How Music Works
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Sound and Music

Sound and Music

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(1.8)  The Octave of a Note

You might be wondering how to refer to a particular A note, now that we know there are several of them.

The easy answer is that it often doesn't matter.  Since notes an octave apart sound similar, a tune played one octave up or down will still sound the same as the original, just higher or lower.

If the exact octave is important, you can relate it to Middle C,  which has a frequency of 261.63 Hz.  For example, you could refer to 'A above Middle C' as we did earlier.

The 'middle' in Middle C comes from it being the C note in the centre of the piano keyboard.  It is also the note in between the bass and treble staff lines in standard musical notation (more on this later).

Writing notes on staff lines pinpoints them in a specific octave.  Each of the staff lines, and the spaces in between them, represent a note relative to Middle C.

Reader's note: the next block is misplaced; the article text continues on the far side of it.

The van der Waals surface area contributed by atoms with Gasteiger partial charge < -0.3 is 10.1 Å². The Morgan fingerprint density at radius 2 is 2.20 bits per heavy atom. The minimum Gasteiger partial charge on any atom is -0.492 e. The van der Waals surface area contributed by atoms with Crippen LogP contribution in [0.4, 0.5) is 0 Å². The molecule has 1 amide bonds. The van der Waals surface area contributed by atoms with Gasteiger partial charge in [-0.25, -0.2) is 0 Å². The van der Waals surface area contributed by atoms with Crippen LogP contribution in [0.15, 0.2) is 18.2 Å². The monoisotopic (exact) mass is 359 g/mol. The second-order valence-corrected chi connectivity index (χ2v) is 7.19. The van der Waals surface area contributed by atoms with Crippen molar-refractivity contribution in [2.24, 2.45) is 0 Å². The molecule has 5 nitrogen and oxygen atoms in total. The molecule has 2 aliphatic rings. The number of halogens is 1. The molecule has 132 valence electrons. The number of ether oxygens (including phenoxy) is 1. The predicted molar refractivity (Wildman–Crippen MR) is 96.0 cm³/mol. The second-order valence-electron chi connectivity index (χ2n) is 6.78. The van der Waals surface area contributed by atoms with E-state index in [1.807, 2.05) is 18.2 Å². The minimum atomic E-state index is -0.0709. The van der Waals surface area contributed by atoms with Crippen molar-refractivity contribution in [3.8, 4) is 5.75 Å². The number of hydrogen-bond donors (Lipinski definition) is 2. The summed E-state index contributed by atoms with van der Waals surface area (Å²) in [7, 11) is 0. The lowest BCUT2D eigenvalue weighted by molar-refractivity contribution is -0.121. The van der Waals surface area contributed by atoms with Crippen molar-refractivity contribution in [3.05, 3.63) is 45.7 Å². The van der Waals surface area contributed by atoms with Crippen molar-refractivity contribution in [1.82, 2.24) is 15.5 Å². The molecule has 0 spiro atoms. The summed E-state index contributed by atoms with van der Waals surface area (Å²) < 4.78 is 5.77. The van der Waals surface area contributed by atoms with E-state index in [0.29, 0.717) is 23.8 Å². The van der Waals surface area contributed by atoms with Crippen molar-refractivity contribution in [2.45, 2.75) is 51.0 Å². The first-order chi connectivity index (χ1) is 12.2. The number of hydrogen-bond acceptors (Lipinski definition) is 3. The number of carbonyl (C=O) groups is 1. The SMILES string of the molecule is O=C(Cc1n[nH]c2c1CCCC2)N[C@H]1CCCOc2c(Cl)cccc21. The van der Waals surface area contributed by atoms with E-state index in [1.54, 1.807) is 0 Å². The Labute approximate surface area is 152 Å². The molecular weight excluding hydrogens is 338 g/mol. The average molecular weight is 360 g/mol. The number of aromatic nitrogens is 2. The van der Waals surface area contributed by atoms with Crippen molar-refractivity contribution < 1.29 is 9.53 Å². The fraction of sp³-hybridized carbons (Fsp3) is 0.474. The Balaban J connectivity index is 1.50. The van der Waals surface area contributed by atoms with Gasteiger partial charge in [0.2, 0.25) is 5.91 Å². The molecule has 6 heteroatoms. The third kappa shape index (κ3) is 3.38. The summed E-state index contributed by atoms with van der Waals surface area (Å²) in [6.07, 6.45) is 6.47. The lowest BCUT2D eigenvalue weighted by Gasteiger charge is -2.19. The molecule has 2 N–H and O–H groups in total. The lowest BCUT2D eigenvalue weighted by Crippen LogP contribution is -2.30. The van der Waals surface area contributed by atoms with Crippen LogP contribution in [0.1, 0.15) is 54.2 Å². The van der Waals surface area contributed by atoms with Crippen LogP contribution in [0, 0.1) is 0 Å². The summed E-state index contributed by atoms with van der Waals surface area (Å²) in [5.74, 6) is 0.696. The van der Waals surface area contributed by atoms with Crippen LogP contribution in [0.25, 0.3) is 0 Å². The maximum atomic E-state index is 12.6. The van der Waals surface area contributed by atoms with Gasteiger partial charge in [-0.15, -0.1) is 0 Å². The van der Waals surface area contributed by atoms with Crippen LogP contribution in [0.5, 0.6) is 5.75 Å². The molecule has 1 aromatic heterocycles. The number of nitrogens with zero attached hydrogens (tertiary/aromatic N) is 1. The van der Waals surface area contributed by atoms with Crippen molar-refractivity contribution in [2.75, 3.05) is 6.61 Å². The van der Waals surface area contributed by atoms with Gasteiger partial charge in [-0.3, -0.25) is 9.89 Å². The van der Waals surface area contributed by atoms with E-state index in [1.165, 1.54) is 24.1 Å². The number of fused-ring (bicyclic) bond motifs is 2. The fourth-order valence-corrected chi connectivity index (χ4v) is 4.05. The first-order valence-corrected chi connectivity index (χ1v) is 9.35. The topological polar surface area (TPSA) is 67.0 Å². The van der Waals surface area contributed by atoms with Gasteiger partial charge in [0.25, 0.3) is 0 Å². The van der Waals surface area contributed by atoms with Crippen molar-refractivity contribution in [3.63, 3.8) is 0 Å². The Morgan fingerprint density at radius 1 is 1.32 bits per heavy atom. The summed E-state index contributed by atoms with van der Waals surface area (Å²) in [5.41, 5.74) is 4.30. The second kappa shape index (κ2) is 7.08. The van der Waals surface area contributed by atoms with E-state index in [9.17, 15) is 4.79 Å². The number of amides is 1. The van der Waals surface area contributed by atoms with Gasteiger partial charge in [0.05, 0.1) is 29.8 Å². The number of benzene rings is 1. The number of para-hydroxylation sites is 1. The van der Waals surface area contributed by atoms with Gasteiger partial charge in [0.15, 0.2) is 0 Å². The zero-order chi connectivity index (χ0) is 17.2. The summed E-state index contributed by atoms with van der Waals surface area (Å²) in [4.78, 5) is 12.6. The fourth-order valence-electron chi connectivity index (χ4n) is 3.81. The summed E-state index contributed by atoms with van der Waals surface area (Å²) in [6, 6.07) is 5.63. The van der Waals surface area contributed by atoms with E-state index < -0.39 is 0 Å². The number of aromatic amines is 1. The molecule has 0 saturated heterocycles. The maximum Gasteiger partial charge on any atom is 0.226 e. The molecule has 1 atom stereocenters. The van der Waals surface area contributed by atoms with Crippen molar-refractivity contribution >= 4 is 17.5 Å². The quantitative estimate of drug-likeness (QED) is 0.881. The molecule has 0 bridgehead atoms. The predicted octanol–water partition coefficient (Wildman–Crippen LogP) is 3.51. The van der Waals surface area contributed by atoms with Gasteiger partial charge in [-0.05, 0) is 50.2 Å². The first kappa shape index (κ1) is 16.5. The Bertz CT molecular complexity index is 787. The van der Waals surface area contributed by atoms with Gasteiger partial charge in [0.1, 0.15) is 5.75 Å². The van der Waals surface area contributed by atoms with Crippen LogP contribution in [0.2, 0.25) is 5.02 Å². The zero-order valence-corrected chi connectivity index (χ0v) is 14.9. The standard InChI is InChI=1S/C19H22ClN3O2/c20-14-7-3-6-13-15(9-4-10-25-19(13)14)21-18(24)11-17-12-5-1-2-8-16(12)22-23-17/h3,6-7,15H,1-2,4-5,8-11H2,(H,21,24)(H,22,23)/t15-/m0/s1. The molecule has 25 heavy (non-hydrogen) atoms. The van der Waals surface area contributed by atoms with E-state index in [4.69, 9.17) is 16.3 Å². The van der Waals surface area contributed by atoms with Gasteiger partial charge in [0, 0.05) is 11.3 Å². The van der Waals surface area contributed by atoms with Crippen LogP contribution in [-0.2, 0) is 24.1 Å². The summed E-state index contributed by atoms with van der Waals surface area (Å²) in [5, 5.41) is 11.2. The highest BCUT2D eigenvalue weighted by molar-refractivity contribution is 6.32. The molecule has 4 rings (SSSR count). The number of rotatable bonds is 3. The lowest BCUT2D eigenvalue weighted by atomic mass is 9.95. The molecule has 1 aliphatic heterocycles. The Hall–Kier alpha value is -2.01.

Another convention, often used with computer music, is to follow the note with an octave number.  For example, Middle C might be labelled C4, while C5 would be the C note one octave up from it.

These numbers are not standardised, so you will need to make it clear which octave number you are using for Middle C.  Also, within an octave the notes should be arranged from C to B and not (as you might expect) from A to G.

 

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